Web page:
Cutting the tax that employers must pay when hiring unskilled workers results in an upward shift in the demand for unskilled labour. Since the position of no other curve in either market is affected by this policy, it is obvious—without our showing it in panel (b)—that this initiative reduces unemployment in the unskilled sector. Thus, the elimination of payroll taxes levied on employers for hiring unskilled workers is supported by the model. Indeed, offering employment subsidies (a negative employer payroll tax) for (only) low-wage workers has been recommended by all leading economists who have addressed the issue of rising income inequality.

This proposal respects the proposition that lasting jobs are best generated through the private sector, and that market failure is a precondition for governments to adjust market signals. It has been shown21 that even revenue-neutral versions of this initiative generate favourable spillover outcomes—higher wages for skilled workers and higher investment—in addition to lower unemployment for the less skilled. In contrast to “trickle-down” measures (which involve direct benefits for the well-to-do and indirect benefits for others), the low-wage subsidy is a “percolate-up” strategy (which confers direct benefits for the less well-to-do and indirect benefits for others). Trickle-down economics was considered in the appendix to Chapter 5.

The Globalization Challenge

Our discussion of policies that can lower the natural unemployment rate raises a general issue that has been much in the news in recent years. Every time there is a meeting of country representatives to such organizations as the International Monetary Fund or the World Bank, there is a major demonstration in the streets by antiglobalization protesters. These individuals resent the fact that the “neoconservative” world bodies focus on keeping capital free to move between countries. These institutions favour capital mobility on the grounds that world incomes will be maximized only if capital is free to locate where it has the highest marginal product. But the protesters are more concerned with the position of labourers, not capital owners. They want labour’s income—not overall income—to be higher.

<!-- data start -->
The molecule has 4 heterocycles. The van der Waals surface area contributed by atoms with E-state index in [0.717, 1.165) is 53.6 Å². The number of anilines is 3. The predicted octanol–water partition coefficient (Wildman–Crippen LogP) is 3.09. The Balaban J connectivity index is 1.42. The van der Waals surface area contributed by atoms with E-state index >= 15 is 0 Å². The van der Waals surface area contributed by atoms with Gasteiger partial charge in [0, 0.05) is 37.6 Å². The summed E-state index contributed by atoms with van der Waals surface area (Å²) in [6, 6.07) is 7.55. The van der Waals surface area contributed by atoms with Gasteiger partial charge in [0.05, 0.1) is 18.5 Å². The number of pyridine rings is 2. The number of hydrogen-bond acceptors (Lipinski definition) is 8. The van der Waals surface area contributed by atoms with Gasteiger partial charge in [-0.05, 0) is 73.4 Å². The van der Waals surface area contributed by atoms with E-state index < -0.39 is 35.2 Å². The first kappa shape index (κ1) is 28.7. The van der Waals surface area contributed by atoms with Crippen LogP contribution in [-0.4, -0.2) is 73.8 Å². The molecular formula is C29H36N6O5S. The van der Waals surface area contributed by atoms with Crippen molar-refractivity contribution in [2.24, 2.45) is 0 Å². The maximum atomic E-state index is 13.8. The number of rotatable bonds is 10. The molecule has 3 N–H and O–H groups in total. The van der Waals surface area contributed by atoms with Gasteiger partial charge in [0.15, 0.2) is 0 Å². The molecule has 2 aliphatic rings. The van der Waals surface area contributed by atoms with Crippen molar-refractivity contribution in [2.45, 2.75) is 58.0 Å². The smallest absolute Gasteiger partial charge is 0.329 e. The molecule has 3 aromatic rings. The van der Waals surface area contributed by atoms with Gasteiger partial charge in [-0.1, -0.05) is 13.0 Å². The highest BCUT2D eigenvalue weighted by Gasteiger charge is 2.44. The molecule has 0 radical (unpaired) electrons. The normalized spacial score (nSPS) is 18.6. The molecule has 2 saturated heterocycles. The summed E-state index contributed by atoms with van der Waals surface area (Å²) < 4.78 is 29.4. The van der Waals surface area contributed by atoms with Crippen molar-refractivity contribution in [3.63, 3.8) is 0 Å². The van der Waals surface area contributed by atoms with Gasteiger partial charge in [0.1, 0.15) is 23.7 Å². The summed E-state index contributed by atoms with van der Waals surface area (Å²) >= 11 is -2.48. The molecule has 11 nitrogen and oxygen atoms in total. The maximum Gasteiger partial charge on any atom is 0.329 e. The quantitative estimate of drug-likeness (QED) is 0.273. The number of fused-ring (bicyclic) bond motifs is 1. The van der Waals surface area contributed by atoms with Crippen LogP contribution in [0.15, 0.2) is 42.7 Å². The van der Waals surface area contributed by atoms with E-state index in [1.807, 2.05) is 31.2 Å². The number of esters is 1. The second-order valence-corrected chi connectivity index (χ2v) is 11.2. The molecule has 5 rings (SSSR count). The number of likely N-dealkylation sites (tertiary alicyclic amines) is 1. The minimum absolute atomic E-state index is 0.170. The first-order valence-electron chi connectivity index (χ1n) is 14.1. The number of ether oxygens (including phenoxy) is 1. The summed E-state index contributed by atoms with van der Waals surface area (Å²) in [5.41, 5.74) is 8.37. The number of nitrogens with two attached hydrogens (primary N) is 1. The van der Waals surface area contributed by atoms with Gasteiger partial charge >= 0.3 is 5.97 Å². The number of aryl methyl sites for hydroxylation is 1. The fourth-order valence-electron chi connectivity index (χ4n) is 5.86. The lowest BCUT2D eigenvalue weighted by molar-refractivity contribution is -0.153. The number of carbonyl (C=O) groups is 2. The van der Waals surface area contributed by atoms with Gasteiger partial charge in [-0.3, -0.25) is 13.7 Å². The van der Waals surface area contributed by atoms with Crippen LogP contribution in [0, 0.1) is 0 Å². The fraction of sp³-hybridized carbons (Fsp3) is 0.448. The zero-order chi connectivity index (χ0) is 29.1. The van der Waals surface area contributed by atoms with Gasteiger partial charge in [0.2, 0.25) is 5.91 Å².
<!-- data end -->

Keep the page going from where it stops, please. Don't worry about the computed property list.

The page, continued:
The antiglobalization protesters focus on the following concern: how can the government in a small open economy provide low-income support policies for its citizens? We can address this issue by thinking of labour as the low-income or “poor” individuals and by thinking of capital owners as the “rich.” If the government is to make transfers payments to the “poor,” they must raise the necessary revenue by trying to tax the “rich.” But if the rich can costlessly transfer their capital to be employed in low-tax countries, our government will not be able to make the tax stick on capitalists. It would seem that there is no way to help the economic position of labour if capital cannot be taxed. The protesters’ answer to this problem is to restrict the mobility of capital (that is, to limit globalization). But there is another way out of the dilemma.

We use Figure 6-7 to analyze the options available to the government. This analysis is similar to the discussion on trickle-down economics in the appendix to Chapter 5. So if you find that you do not understand the present analysis fully, review the material in the previous chapter. In panel (a) of Figure 6-7, we see a picture of the economy’s capital market. Since it is profit-maximizing for firms to hire capital as long as its marginal product exceeds the rent that must be paid, the downward-sloping marginal product relationship is the demand curve for capital. The perfectly elastic supply curve indicates that the owners of capital will supply capital to this economy in unlimited amounts if they receive the return that is available in the rest of the world. This means that capital is withdrawn from this economy if the after-tax return is at all below the yield available elsewhere. The fact that this supply curve is horizontal is the globalization constraint that the domestic policymaker must contend with.